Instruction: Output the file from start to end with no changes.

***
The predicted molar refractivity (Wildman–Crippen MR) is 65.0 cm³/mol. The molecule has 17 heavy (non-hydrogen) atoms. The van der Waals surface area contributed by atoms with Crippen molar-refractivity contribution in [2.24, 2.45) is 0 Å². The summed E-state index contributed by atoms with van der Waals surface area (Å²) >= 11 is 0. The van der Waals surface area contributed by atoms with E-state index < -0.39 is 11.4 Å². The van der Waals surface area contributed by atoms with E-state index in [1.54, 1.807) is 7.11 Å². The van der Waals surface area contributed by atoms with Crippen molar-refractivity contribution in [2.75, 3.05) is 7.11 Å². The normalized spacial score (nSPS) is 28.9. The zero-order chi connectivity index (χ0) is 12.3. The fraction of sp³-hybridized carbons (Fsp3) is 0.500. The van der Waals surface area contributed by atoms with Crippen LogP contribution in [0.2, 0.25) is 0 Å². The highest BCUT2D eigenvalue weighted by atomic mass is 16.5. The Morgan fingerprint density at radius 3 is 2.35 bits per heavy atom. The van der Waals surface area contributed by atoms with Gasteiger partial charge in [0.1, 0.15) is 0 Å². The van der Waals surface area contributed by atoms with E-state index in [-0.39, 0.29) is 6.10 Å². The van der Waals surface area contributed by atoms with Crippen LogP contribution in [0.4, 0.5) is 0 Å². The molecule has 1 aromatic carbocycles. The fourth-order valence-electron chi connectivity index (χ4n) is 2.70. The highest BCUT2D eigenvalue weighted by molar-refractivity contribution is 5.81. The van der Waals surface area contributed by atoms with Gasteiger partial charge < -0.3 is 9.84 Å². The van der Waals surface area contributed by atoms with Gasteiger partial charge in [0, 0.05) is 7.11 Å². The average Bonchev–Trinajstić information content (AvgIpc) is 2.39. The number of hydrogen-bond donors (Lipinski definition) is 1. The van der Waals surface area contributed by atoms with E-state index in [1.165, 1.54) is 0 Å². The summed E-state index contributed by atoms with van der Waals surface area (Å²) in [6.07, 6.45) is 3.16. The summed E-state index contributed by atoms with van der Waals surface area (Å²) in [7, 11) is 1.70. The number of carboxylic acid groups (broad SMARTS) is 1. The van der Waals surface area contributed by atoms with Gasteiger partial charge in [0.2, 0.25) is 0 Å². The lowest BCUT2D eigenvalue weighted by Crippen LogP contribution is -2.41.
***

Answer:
The predicted molar refractivity (Wildman–Crippen MR) is 65.0 cm³/mol. The molecule has 17 heavy (non-hydrogen) atoms. The van der Waals surface area contributed by atoms with Crippen molar-refractivity contribution in [2.24, 2.45) is 0 Å². The summed E-state index contributed by atoms with van der Waals surface area (Å²) >= 11 is 0. The van der Waals surface area contributed by atoms with E-state index < -0.39 is 11.4 Å². The van der Waals surface area contributed by atoms with E-state index in [1.54, 1.807) is 7.11 Å². The van der Waals surface area contributed by atoms with Crippen molar-refractivity contribution in [2.75, 3.05) is 7.11 Å². The normalized spacial score (nSPS) is 28.9. The zero-order chi connectivity index (χ0) is 12.3. The fraction of sp³-hybridized carbons (Fsp3) is 0.500. The van der Waals surface area contributed by atoms with Crippen LogP contribution in [0.2, 0.25) is 0 Å². The highest BCUT2D eigenvalue weighted by atomic mass is 16.5. The Morgan fingerprint density at radius 3 is 2.35 bits per heavy atom. The van der Waals surface area contributed by atoms with Gasteiger partial charge in [0.1, 0.15) is 0 Å². The van der Waals surface area contributed by atoms with E-state index in [-0.39, 0.29) is 6.10 Å². The van der Waals surface area contributed by atoms with Crippen LogP contribution in [0.4, 0.5) is 0 Å². The molecule has 1 aromatic carbocycles. The fourth-order valence-electron chi connectivity index (χ4n) is 2.70. The highest BCUT2D eigenvalue weighted by molar-refractivity contribution is 5.81. The van der Waals surface area contributed by atoms with Gasteiger partial charge < -0.3 is 9.84 Å². The van der Waals surface area contributed by atoms with Gasteiger partial charge in [0, 0.05) is 7.11 Å². The average Bonchev–Trinajstić information content (AvgIpc) is 2.39. The number of hydrogen-bond donors (Lipinski definition) is 1. The van der Waals surface area contributed by atoms with E-state index in [1.165, 1.54) is 0 Å². The summed E-state index contributed by atoms with van der Waals surface area (Å²) in [6.07, 6.45) is 3.16. The summed E-state index contributed by atoms with van der Waals surface area (Å²) in [7, 11) is 1.70. The number of carboxylic acid groups (broad SMARTS) is 1. The van der Waals surface area contributed by atoms with Gasteiger partial charge in [0.2, 0.25) is 0 Å². The lowest BCUT2D eigenvalue weighted by Crippen LogP contribution is -2.41.